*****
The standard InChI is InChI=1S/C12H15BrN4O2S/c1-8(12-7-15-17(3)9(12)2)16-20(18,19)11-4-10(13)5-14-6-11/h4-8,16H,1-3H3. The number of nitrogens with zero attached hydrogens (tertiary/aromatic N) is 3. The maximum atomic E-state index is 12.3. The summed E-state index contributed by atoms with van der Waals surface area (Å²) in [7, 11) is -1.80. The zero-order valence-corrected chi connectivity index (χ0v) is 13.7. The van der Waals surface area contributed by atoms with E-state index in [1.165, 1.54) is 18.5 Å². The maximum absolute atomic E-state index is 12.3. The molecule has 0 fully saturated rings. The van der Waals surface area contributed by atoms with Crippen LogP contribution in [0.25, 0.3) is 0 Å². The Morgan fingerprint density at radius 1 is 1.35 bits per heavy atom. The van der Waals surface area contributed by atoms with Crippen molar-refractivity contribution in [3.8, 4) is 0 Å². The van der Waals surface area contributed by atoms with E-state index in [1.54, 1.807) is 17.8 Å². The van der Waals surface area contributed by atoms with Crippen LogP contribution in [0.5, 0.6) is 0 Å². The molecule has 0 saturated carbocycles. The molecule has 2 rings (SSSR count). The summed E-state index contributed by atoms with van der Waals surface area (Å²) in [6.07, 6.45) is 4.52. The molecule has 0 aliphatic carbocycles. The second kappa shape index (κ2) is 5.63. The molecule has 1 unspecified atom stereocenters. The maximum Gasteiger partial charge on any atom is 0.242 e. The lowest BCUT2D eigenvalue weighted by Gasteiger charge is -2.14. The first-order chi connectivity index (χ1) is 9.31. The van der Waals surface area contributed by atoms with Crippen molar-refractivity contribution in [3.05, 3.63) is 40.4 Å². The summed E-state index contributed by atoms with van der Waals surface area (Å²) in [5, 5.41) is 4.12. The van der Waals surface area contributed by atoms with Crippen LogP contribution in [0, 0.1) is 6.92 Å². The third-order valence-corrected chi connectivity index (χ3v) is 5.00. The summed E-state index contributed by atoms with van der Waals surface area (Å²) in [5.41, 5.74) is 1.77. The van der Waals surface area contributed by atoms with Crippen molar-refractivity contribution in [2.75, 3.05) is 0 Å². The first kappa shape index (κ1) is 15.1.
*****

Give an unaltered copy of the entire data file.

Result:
The standard InChI is InChI=1S/C12H15BrN4O2S/c1-8(12-7-15-17(3)9(12)2)16-20(18,19)11-4-10(13)5-14-6-11/h4-8,16H,1-3H3. The number of nitrogens with zero attached hydrogens (tertiary/aromatic N) is 3. The maximum atomic E-state index is 12.3. The summed E-state index contributed by atoms with van der Waals surface area (Å²) in [7, 11) is -1.80. The zero-order valence-corrected chi connectivity index (χ0v) is 13.7. The van der Waals surface area contributed by atoms with E-state index in [1.165, 1.54) is 18.5 Å². The maximum absolute atomic E-state index is 12.3. The molecule has 0 fully saturated rings. The van der Waals surface area contributed by atoms with Crippen LogP contribution in [0.25, 0.3) is 0 Å². The Morgan fingerprint density at radius 1 is 1.35 bits per heavy atom. The van der Waals surface area contributed by atoms with Crippen molar-refractivity contribution in [3.8, 4) is 0 Å². The van der Waals surface area contributed by atoms with E-state index in [1.54, 1.807) is 17.8 Å². The van der Waals surface area contributed by atoms with Crippen LogP contribution in [0.5, 0.6) is 0 Å². The molecule has 0 saturated carbocycles. The molecule has 2 rings (SSSR count). The summed E-state index contributed by atoms with van der Waals surface area (Å²) in [6.07, 6.45) is 4.52. The molecule has 0 aliphatic carbocycles. The second kappa shape index (κ2) is 5.63. The molecule has 1 unspecified atom stereocenters. The maximum Gasteiger partial charge on any atom is 0.242 e. The lowest BCUT2D eigenvalue weighted by Gasteiger charge is -2.14. The first-order chi connectivity index (χ1) is 9.31. The van der Waals surface area contributed by atoms with Crippen molar-refractivity contribution in [3.05, 3.63) is 40.4 Å². The summed E-state index contributed by atoms with van der Waals surface area (Å²) in [5, 5.41) is 4.12. The van der Waals surface area contributed by atoms with Crippen LogP contribution in [0, 0.1) is 6.92 Å². The third-order valence-corrected chi connectivity index (χ3v) is 5.00. The summed E-state index contributed by atoms with van der Waals surface area (Å²) in [5.41, 5.74) is 1.77. The van der Waals surface area contributed by atoms with Crippen molar-refractivity contribution in [2.75, 3.05) is 0 Å². The first kappa shape index (κ1) is 15.1.